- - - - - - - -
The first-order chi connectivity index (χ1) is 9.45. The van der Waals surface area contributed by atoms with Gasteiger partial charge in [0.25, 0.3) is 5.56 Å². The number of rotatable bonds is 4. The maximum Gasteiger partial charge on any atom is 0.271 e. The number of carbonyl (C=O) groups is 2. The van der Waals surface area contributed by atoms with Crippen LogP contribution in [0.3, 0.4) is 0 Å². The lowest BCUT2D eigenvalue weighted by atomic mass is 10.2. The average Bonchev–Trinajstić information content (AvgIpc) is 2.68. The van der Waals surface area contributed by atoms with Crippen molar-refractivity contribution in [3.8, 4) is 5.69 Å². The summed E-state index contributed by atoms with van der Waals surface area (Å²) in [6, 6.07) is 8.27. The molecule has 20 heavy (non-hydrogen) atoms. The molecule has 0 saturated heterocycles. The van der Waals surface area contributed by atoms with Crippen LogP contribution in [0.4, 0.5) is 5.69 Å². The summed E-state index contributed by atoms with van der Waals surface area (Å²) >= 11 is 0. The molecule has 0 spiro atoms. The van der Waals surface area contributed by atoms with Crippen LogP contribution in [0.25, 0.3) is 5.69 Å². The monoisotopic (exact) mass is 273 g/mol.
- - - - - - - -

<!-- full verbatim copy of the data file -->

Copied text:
The first-order chi connectivity index (χ1) is 9.45. The van der Waals surface area contributed by atoms with Gasteiger partial charge in [0.25, 0.3) is 5.56 Å². The number of rotatable bonds is 4. The maximum Gasteiger partial charge on any atom is 0.271 e. The number of carbonyl (C=O) groups is 2. The van der Waals surface area contributed by atoms with Crippen LogP contribution in [0.3, 0.4) is 0 Å². The lowest BCUT2D eigenvalue weighted by atomic mass is 10.2. The average Bonchev–Trinajstić information content (AvgIpc) is 2.68. The van der Waals surface area contributed by atoms with Crippen molar-refractivity contribution in [3.8, 4) is 5.69 Å². The summed E-state index contributed by atoms with van der Waals surface area (Å²) in [6, 6.07) is 8.27. The molecule has 20 heavy (non-hydrogen) atoms. The molecule has 0 saturated heterocycles. The van der Waals surface area contributed by atoms with Crippen LogP contribution in [0.4, 0.5) is 5.69 Å². The summed E-state index contributed by atoms with van der Waals surface area (Å²) >= 11 is 0. The molecule has 0 spiro atoms. The van der Waals surface area contributed by atoms with Crippen LogP contribution in [0.25, 0.3) is 5.69 Å². The monoisotopic (exact) mass is 273 g/mol.